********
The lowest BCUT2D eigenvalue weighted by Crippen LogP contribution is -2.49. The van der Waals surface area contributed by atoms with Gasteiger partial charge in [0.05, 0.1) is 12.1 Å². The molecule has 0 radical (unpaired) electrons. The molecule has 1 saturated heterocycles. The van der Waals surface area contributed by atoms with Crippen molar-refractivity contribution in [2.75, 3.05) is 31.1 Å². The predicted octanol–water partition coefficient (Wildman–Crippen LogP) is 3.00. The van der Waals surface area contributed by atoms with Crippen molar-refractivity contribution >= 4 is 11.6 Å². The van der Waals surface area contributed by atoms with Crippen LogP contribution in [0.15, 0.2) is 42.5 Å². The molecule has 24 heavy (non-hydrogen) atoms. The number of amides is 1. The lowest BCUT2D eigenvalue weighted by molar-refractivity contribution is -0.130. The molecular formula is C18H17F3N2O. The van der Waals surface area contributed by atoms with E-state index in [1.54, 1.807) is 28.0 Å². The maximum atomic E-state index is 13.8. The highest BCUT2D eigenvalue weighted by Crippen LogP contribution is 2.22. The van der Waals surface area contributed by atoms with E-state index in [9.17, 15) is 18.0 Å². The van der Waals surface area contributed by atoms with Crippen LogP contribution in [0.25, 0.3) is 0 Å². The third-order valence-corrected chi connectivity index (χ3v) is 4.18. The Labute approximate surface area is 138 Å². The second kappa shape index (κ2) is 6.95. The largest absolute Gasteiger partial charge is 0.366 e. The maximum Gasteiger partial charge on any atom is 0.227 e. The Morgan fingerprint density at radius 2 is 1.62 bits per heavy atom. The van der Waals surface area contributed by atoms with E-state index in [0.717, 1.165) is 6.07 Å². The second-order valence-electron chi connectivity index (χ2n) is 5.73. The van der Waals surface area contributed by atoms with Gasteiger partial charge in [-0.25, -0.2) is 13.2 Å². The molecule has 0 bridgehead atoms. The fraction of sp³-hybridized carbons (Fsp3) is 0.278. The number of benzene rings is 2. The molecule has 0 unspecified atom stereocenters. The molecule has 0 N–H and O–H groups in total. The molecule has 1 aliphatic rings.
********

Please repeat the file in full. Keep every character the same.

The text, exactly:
The lowest BCUT2D eigenvalue weighted by Crippen LogP contribution is -2.49. The van der Waals surface area contributed by atoms with Gasteiger partial charge in [0.05, 0.1) is 12.1 Å². The molecule has 0 radical (unpaired) electrons. The molecule has 1 saturated heterocycles. The van der Waals surface area contributed by atoms with Crippen molar-refractivity contribution in [2.75, 3.05) is 31.1 Å². The predicted octanol–water partition coefficient (Wildman–Crippen LogP) is 3.00. The van der Waals surface area contributed by atoms with Crippen molar-refractivity contribution >= 4 is 11.6 Å². The van der Waals surface area contributed by atoms with Crippen LogP contribution in [0.15, 0.2) is 42.5 Å². The molecule has 24 heavy (non-hydrogen) atoms. The number of amides is 1. The lowest BCUT2D eigenvalue weighted by molar-refractivity contribution is -0.130. The molecular formula is C18H17F3N2O. The van der Waals surface area contributed by atoms with E-state index in [1.54, 1.807) is 28.0 Å². The maximum atomic E-state index is 13.8. The highest BCUT2D eigenvalue weighted by Crippen LogP contribution is 2.22. The van der Waals surface area contributed by atoms with E-state index in [9.17, 15) is 18.0 Å². The van der Waals surface area contributed by atoms with Crippen LogP contribution in [0.25, 0.3) is 0 Å². The third-order valence-corrected chi connectivity index (χ3v) is 4.18. The Labute approximate surface area is 138 Å². The second kappa shape index (κ2) is 6.95. The largest absolute Gasteiger partial charge is 0.366 e. The maximum Gasteiger partial charge on any atom is 0.227 e. The Morgan fingerprint density at radius 2 is 1.62 bits per heavy atom. The van der Waals surface area contributed by atoms with E-state index in [0.717, 1.165) is 6.07 Å². The second-order valence-electron chi connectivity index (χ2n) is 5.73. The van der Waals surface area contributed by atoms with Gasteiger partial charge in [-0.25, -0.2) is 13.2 Å². The molecule has 0 bridgehead atoms. The fraction of sp³-hybridized carbons (Fsp3) is 0.278. The number of benzene rings is 2. The molecule has 0 unspecified atom stereocenters. The molecule has 0 N–H and O–H groups in total. The molecule has 1 aliphatic rings.